Success! Though many said it couldn’t be done, buried among the tables at this year’s Farmer’s Market I found what I believed was some of the last non-genetically modified (non-GMO) corn left in the U.S. I carried it home with pride, delighted in the ridiculously juicy corn on the cob we ate and felt satisfied — like I’d eaten a good, healthy meal.
Months later, in the dead of winter, I had a chance encounter with the farmer of this very corn. The nicest guy, proud of the family business he’d helped build over 50+ years, I found myself really wanting to continue to support his product and be on his side.
However, the stories he told about his practices (and corn in general) left my friend and I mortified as to what’s happening with the foods we eat. All in all, I may never eat American corn again.
First, let’s go through a bit of a botany lesson to understand just how corn works. The corn plant has both male and female sections within one stalk. The burst of silk at the top of the cob is the male portion, and this releases pollen into the air to hopefully encounter the the silk found on the inside of the “shell”, below — the female portion. When a piece of pollen comes into contact with the female silk, the silk retracts until it reaches the cob. The fertilized silk, then, is what forms a kernel.
Corn’s biggest enemy is a small worm. These worms thrive among the kernels and have to be battled by the farmer. In an attempt to control this worm problem in a cost-effective, mass way, Montsano genetically modified corn to include pesticide in its very DNA. According to this farmer, the company sold its GMO product rampantly within the United States with no one any the wiser until the corn products reached Europe. With far stricter standards for their foods, the Europeans quickly said, “What is this you’re sending us? It’s not corn,” and rejected GMO products. This brought GMO corn to the attention of the American media.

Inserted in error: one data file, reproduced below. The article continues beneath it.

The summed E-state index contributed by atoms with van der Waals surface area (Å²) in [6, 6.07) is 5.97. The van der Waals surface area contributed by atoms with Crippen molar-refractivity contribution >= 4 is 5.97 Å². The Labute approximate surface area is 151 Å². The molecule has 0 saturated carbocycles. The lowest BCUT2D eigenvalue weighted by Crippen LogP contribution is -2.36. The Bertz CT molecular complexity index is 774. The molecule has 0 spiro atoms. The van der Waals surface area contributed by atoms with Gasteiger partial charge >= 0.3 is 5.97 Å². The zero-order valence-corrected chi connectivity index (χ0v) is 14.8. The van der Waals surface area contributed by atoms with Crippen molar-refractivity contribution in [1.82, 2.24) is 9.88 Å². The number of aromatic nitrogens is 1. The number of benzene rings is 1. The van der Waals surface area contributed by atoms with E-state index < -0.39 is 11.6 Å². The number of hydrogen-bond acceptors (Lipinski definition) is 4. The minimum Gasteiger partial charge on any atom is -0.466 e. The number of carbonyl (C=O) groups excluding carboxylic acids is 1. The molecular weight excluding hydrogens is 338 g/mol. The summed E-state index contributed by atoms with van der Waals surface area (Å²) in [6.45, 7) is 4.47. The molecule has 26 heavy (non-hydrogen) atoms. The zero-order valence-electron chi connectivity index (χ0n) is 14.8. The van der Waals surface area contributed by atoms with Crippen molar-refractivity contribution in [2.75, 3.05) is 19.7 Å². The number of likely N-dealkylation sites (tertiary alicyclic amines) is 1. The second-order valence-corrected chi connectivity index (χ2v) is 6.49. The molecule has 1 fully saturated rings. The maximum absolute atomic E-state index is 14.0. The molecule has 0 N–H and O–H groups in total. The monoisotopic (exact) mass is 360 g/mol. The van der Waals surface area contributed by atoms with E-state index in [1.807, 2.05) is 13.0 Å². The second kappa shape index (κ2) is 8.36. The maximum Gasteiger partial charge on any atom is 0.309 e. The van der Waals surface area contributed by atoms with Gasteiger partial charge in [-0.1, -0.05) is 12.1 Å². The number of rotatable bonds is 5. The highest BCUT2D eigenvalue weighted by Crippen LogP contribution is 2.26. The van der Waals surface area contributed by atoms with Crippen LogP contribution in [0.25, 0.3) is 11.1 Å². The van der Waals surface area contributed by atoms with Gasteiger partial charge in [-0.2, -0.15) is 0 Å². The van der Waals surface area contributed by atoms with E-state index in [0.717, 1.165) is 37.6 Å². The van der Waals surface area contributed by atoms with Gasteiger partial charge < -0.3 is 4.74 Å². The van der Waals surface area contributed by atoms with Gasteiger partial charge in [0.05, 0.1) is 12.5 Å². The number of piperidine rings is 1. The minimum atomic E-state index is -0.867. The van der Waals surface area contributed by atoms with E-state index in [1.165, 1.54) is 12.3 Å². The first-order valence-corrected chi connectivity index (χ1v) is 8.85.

Now, there really is no consensus as to what GMO products actually do to a body when consumed, but many American consumers have made a choice to eat non-GMO corn, not wanting to ingest these pesticides. I was among them. Last year I had a softball-sized cyst removed from my abdomen and, after the surgery, suffered many ill-effects: among them, 34 food allergies and incredible food sensitivities. Wanting to avoid pesticides, I make the extra trips to the Farmer’s Markets, pay plenty extra for my food and believe(d) that I was making the healthiest choices I can. For me, this is survival.
Now, let’s talk about this farmer’s non-GMO corn. During a tour around his facility, the farmer explained that each kernel is planted in the ground with up to (6) different powdered pesticides on it. These protect the kernel from insects and other issues from the root up, and a specialized, red powder is made right there on the premises.
Now back to that botany lesson. From the time the male portion of the corn bursts until harvest, the corn is sprayed with pesticides daly — this is over 20 times, and intended to keep the worms out of the corn.
And this extra effort I (and much of the public) am making to go to the local Farmer’s Market to get our non-GMO corn? We can get the exact same corn at Costco, Jewel and many of the other large retailers. The corn from these exact fields goes to Costco and is also picked up by local “farmers” who carry it to the markets.
But what he told me over lunch, if it’s true, is the worst “organic” myth of all. Upon finding out that I eat organic, he and his coworkers shook their head in pity at me, laughing as they did.
They went on to explain that a handful of years ago, Wal-Mart came out and said that they would accept all vegetable product: whether it was GMO, non-GMO — it didn’t matter. With GMO corn being more cost-effective to produce, many farmer’s decided to start dividing their land, producing GMO corn for Wal-Mart, and going as far to certify their other land organic.
Now, to be certified organic, the fields need to test time and again pesticide free. Good news. However, there are NO regulations, according to the farmer, for what happens after that.
So… Within one farm there are certified organics and GMO. These are harvested… and often mixed together within the same barn. Therefore, the farmer’s perception is that when we purchase organic, there is a better chance we’re getting an organic product… but there is still a larger likeliness that the product came from the GMO field (or non-certified organic field) at the same place.
So the question becomes… how do you like your corn? Because no matter how you take it: popped, on the cob, in chips, tortillas, etc. — you’d better get used to a smidgen of pesticide.